They’ve survived earthquakes and Prohibition, but can Bay Area bars survive coronavirus?

OAKLAND — Heinold’s First and Last Chance Saloon has only closed twice since 1884, once when the 1906 earthquake leveled much of the Bay Area, and in 1929 when then-owner Johnny Heinold had surgery.

The bar survived the 1918 flu pandemic and Prohibition — they sold soft drinks during that dark time — and has been serving Oaklanders through a couple of world wars, the rise and fall of the Black Panther Party and two tech booms. But the bar where Jack London used to do his high school homework might’ve finally met its match: the coronavirus pandemic and a lockdown order that has brought the bar’s revenues down to zero.

Heinold’s is in better shape than other bars thanks to a robust reserve fund the owners have been using to pay their five bartenders and other assorted bills during the lockdown. But how long will those savings last?

“I am refusing to answer that question in my own head, on grounds that it would cause me to go insane,” co-owner Elliott Myles said. “I need to take it a day at a time.”

As the region enters its 11th week under lockdown, bar owners are faced with a daunting decision: do they keep going, feeding off savings and whatever they can make on to-go orders, or do they call it quits and close up the treasured dive bars, watering holes and music clubs that help fuel the Bay Area’s celebrated nightlife.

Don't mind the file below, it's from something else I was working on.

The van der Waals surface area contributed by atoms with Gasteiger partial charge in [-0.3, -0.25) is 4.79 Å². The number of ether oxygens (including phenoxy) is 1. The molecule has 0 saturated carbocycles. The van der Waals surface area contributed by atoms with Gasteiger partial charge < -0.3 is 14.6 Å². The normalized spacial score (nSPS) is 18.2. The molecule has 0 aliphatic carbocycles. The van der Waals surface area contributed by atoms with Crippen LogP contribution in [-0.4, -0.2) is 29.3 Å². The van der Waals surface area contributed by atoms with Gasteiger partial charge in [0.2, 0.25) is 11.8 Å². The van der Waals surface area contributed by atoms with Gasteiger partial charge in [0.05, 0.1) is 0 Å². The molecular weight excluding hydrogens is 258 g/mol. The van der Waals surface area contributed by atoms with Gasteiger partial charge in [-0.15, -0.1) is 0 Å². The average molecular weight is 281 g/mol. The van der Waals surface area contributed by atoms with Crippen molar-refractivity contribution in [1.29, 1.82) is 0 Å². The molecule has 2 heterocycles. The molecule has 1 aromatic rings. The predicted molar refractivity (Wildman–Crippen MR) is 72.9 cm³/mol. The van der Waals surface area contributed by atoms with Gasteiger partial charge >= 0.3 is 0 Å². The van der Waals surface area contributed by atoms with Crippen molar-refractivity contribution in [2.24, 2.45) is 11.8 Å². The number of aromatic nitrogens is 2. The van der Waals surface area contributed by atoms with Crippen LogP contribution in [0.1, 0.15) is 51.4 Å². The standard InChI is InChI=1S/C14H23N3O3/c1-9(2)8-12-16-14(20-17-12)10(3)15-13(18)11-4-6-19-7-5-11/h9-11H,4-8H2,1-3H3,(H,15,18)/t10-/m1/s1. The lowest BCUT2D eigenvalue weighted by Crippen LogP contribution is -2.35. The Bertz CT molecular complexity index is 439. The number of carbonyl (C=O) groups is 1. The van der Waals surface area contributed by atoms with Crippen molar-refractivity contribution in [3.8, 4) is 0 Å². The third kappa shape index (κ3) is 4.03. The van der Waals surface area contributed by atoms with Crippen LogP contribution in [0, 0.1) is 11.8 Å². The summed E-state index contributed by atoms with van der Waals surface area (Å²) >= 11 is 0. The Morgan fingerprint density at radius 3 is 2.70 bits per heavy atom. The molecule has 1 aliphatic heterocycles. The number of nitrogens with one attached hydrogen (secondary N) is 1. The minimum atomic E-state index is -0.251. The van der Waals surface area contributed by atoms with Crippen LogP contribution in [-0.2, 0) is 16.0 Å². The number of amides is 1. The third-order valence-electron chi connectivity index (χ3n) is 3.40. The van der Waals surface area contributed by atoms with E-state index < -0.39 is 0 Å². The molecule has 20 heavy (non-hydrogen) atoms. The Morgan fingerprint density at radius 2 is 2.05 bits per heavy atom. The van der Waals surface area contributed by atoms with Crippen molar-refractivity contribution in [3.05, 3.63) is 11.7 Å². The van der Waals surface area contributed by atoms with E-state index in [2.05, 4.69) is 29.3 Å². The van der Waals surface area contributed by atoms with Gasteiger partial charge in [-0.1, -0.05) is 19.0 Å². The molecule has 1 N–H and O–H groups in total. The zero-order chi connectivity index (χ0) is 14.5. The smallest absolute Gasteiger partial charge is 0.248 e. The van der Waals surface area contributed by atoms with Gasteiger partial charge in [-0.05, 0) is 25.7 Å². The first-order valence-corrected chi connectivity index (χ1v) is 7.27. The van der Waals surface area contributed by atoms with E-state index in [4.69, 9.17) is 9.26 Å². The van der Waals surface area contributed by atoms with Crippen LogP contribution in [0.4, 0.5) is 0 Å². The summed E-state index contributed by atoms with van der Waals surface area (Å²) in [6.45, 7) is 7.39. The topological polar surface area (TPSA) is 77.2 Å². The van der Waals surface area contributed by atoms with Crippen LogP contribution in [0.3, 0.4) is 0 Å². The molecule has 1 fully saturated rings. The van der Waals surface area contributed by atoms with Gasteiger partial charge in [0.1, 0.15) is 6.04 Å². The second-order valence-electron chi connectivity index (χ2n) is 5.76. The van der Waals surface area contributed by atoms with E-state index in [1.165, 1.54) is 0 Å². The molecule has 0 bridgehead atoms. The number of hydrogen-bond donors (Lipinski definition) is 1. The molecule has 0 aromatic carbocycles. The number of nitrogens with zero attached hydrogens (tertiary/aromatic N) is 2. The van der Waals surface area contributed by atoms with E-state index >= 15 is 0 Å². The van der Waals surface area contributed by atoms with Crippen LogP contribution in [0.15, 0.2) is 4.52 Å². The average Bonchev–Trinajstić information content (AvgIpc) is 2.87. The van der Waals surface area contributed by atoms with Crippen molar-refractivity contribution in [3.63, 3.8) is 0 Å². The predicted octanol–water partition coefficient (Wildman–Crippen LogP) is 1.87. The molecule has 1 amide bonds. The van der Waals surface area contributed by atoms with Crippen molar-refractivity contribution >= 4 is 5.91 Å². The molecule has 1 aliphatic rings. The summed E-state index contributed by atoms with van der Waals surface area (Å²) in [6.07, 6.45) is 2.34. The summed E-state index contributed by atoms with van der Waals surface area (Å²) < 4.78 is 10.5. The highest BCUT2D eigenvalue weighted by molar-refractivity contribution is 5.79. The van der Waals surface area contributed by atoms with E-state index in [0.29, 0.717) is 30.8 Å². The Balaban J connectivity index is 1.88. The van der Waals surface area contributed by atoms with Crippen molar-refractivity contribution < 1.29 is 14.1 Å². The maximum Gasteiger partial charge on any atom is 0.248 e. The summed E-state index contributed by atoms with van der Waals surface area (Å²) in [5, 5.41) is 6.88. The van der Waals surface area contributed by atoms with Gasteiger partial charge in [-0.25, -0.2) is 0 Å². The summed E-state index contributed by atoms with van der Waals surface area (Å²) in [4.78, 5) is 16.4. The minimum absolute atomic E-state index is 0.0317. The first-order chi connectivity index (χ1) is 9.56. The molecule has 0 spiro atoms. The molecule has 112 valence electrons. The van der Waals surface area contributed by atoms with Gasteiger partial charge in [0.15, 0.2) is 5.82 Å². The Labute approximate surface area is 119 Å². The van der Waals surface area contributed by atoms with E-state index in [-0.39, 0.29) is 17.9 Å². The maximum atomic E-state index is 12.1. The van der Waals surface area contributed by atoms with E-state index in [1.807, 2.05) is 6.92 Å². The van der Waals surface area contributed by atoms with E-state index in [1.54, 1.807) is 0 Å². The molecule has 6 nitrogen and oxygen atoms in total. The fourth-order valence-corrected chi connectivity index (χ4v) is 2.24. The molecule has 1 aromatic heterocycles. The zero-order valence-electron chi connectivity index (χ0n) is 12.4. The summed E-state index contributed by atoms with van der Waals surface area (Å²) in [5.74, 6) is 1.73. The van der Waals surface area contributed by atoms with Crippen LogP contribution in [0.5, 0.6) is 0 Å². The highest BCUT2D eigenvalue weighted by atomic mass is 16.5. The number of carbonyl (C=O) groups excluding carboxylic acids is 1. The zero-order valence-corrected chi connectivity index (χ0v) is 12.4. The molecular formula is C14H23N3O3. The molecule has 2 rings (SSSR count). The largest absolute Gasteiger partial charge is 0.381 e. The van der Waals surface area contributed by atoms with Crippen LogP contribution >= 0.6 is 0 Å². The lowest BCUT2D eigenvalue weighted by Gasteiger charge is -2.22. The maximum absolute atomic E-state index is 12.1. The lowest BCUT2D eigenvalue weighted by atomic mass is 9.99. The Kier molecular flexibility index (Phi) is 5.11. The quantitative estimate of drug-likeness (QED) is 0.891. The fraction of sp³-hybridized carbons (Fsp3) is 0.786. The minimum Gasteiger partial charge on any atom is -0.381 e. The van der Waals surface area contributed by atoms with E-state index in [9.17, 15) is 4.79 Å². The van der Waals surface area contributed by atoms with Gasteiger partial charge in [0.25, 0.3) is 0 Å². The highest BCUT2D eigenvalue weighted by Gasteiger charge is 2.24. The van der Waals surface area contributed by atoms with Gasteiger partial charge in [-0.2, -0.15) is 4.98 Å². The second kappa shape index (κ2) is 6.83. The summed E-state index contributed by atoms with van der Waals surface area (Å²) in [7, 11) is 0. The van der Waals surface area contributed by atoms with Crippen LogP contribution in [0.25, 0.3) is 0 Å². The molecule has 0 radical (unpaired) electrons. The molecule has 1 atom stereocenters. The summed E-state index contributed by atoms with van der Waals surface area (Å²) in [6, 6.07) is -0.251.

“It’s going to lead to business and personal bankruptcies, we’re going to lose beloved cultural institutions,” said Ben Bleiman, founder of the San Francisco Bar Owners Alliance. “I wouldn’t be surprised if 40, 50 percent of the bars in San Francisco never reopened.”

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It’s already started. Such well-known spots as Oakland’s Stork Club, the famed Saddle Rack country bar in Fremont and The Stud, San Francisco’s oldest gay bar, have all announced they will not reopen, although the Stork Club holds out hope of eventually finding a new home.

Bleiman, who owns three bars in the city including Dr. Teeth and Soda Popinski, said maybe one in 100 bars are doing okay business right now.

In an effort to provide some relief, the California Department of Alcoholic Beverage Control started allowed bars to sell closed bottles of beer or liquor to go, though Myles noted his customers can get the same stuff cheaper at stores like BevMo. Bars with kitchens can sell mixed drinks to go

Source:: East Bay – Lifestyle


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